Supporting multiple environments through configuration


Provide a technique for setting up configuration files that can support multiple environments (e.g. staging and production) and allow for central deployment without having to update config files on the fly during deployment.  Benefits of the approach described:

  • config files are not touched during deployment
  • developers are forced to think about configuration for EVERY environment at the start of the development process if their effort will involve new configuration points (like a new database or something)
  • key configuration treated as a cross-cutting concern and managed centrally rather than repeating items in web.config files and other places (this makes a big difference if you have different applications that should be sharing information like database connections, server names, etc)


Any good development organization should have at least a couple of different environments that support a full application life cycle management: development itself, one or more testing areas, and a production environment are good starting points.  This article is not meant to comment on which precise environments you have and their purpose — but rather acknowledges that you should probably have more than one and then addresses how to add support in your application code and deployment practices for those environments.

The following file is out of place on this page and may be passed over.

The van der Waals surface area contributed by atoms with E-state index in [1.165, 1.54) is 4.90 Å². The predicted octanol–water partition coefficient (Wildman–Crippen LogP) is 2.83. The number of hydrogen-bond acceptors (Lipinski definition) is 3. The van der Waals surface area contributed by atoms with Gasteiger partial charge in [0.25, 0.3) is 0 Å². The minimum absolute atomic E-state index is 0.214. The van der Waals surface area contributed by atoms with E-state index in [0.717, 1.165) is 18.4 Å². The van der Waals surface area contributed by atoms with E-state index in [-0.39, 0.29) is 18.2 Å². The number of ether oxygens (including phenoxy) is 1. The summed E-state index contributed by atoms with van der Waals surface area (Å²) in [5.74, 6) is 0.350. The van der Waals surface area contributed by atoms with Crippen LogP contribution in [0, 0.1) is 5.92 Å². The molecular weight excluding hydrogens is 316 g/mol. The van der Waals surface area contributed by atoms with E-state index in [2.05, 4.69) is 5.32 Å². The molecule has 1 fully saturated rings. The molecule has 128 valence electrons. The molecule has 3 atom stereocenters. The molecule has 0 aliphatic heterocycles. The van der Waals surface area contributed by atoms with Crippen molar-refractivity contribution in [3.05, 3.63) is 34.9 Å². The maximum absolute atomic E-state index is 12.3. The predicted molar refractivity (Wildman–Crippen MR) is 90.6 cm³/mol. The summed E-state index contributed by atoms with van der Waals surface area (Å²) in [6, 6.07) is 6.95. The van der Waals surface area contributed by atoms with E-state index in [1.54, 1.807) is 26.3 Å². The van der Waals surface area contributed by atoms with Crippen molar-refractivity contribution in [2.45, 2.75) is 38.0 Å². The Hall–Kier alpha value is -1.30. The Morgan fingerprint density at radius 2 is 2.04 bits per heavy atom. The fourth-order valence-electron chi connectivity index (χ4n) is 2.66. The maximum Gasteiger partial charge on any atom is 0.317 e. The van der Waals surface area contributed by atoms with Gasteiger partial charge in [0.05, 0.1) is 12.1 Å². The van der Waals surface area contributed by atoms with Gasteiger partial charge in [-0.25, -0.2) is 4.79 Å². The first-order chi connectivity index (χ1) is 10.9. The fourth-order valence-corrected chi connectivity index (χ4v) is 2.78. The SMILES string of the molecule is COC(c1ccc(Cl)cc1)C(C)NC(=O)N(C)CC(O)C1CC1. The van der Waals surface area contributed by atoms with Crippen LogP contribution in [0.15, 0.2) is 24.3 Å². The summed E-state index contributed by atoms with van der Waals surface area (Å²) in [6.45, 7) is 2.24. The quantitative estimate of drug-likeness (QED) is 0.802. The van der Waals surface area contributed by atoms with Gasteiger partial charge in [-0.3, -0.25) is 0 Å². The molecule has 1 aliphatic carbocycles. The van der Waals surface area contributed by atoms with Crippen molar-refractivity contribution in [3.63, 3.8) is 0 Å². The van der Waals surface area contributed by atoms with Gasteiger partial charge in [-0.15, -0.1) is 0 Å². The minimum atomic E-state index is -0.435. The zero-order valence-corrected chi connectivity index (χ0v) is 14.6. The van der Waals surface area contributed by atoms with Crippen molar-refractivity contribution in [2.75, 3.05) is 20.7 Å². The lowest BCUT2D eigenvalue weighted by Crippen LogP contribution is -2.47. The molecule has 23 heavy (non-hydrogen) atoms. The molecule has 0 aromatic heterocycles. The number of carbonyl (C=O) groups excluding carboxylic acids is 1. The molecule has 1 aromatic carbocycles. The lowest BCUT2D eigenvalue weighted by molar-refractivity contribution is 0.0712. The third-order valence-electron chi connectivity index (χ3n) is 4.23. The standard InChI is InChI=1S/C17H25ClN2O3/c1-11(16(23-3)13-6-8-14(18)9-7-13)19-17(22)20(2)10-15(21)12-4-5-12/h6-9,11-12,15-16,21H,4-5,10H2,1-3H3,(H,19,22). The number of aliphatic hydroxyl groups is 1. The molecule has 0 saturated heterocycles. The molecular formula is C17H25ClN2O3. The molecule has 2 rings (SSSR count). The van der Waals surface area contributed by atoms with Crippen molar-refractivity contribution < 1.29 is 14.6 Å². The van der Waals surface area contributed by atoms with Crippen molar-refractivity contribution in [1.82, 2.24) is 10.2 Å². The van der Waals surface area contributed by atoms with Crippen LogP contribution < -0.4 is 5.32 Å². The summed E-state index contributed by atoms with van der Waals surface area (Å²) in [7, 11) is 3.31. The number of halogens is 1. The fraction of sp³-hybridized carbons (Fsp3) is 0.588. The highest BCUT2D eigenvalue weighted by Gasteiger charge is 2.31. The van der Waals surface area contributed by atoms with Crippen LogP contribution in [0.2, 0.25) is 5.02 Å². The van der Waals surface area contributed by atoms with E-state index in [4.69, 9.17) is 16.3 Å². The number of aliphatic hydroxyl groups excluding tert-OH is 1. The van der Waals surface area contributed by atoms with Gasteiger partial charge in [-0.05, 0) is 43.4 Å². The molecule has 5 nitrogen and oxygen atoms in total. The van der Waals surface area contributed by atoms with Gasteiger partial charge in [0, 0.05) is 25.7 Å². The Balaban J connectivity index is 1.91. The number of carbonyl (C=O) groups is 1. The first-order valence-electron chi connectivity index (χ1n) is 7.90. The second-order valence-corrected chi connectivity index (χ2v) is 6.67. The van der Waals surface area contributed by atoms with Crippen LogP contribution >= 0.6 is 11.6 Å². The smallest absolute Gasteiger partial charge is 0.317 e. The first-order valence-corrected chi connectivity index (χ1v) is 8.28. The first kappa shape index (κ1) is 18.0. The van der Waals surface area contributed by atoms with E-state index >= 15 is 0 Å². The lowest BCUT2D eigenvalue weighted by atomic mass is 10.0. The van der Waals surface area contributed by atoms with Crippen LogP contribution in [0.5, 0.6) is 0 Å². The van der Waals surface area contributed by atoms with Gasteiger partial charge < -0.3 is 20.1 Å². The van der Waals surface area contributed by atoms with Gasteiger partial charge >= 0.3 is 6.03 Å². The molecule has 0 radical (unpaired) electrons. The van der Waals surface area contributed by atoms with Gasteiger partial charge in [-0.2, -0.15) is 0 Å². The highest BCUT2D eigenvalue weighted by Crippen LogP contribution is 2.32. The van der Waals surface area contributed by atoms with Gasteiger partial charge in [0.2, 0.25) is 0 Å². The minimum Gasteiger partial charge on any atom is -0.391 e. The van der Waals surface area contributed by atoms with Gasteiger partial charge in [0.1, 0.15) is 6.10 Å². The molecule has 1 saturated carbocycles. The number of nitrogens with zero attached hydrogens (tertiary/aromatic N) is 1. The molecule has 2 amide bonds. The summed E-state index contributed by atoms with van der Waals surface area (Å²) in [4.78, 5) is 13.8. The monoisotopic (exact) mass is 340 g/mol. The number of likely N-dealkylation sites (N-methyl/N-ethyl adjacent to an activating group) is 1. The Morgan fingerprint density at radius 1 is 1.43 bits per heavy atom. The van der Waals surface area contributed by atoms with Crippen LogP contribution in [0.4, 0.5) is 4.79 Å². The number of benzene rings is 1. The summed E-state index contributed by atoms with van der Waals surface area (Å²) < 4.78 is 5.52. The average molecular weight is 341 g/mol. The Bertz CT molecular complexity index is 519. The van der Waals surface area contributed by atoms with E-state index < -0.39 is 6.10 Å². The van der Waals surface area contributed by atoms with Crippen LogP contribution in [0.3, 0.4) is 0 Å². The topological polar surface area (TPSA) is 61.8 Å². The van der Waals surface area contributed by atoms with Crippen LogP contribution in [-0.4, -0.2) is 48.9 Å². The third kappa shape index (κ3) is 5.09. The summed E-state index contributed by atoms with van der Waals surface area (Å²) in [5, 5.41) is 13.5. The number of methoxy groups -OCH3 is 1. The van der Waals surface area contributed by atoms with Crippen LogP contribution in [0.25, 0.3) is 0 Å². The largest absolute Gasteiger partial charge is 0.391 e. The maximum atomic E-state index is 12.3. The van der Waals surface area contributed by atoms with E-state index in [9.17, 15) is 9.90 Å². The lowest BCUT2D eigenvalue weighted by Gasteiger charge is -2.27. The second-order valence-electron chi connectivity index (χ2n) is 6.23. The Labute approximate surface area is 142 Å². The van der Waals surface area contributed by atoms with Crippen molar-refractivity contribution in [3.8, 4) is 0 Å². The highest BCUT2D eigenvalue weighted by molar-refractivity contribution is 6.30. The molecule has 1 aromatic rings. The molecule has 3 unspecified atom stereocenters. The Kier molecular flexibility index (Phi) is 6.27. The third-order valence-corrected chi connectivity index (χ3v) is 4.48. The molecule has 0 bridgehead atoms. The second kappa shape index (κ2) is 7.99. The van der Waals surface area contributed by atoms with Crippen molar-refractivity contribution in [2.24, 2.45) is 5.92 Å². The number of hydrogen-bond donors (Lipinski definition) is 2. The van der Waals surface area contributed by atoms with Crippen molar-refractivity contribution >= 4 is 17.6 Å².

For each environment you probably have some metadata that helps define the environment.  Such pieces of metadata might be:

  • Database connection strings
  • Network folders (logging, files, reports, etc)
  • Web service URLs
  • Server names


The basic approach involves three basic parts:

  • A “common.config” file that will contain the configuration information for ALL of your environments in different sections
  • A separate “environment.config” file that is placed on every machine running any of your applications and simply indicates which environment that machine is configured to use
  • A simple custom architecture assembly that will be referenced by your applications and provide the means to access the configuration

The Config files and Code